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Former Williamson Co. Prosecutor Ken Anderson Faces Court Of Inquiry
A quarter-century ago Michael Morton sat in the defense chair, but on Monday he took the witness stand in a rare court of inquiry that will examine the role of former prosecutor Ken Anderson in Morton’s wrongful murder conviction.
Morton was the first to testify. He became emotional and was brought to tears when asked about life behind bars for the last 25 years.
"I got used to the lack of privacy, restriction of movement, the violence, the forced associations, and the lack of seeing my son," Morton said.
Morton and his lawyers allege that former prosecutor, Ken Anderson, kept critical evidence from the defense during the six week murder investigation. Morton's own request in regards to Anderson’s alleged misconduct is that Judge Louis Sturns "does what needs to be done, but be gentle with Judge Anderson."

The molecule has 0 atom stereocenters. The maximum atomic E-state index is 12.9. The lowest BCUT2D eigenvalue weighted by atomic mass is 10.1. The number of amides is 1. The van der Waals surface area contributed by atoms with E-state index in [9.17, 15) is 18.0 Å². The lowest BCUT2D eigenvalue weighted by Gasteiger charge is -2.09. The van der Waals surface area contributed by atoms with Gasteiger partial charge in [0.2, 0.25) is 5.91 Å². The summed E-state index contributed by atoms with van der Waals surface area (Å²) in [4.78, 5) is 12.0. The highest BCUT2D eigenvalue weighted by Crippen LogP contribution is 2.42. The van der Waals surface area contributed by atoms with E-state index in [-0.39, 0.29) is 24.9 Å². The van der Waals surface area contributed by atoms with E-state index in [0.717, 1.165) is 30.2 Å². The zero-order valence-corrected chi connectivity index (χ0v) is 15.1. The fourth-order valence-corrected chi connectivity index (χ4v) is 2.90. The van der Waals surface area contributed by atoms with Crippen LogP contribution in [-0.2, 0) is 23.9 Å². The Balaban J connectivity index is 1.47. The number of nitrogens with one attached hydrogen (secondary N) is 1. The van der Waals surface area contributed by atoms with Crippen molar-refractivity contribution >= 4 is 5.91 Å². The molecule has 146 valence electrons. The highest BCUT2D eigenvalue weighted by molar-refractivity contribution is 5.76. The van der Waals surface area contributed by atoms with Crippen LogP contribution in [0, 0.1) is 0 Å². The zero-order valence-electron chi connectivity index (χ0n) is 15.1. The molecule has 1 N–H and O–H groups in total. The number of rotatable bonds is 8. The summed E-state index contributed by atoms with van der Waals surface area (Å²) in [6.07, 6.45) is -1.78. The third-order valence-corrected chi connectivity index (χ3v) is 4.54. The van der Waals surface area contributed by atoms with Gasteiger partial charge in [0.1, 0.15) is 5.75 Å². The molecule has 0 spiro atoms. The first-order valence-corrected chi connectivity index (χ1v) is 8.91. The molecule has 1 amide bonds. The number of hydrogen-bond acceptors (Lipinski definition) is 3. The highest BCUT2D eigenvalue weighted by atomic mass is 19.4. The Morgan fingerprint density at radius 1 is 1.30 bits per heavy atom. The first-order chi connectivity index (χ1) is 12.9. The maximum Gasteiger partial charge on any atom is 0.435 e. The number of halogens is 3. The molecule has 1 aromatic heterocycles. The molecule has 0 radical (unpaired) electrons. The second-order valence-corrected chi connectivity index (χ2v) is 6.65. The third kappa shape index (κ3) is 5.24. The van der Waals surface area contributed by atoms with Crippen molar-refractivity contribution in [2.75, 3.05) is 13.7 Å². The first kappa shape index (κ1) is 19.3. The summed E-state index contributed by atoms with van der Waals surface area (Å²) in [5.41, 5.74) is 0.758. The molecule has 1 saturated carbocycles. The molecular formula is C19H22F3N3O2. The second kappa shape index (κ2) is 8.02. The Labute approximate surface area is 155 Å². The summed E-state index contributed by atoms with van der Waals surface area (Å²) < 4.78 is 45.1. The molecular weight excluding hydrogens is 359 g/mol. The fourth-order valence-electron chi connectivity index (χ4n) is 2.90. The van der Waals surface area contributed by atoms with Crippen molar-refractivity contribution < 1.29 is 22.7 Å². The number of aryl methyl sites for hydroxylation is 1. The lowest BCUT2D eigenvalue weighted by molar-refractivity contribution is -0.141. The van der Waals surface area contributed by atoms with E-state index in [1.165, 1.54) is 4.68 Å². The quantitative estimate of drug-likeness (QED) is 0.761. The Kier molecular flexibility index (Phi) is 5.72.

Anderson had no comment on Monday, but maintains he committed to no wrongdoing.
Barry Scheck, co-founder of the Innocence Project, spearheaded the new DNA testing that set Morton free. Sheck also worked with O.J. Simpson, and is convinced evidence in Anderson's case proves contempt of court.
"The evidence is going to demonstrate Judge Anderson knew about this exculpatory evidence and didn’t disclose it," Scheck said.
The DNA evidence found near the crime scene has been identified as that or Mark Norwood. Norwood will stand trial for Christine Morton's murder on March 18, and is also charged with the 1988 murder of Debra Masters Baker of Austin.
A dozen more, including Ken Anderson, who were involved with the case are expected to testify.
By Cassie Gallo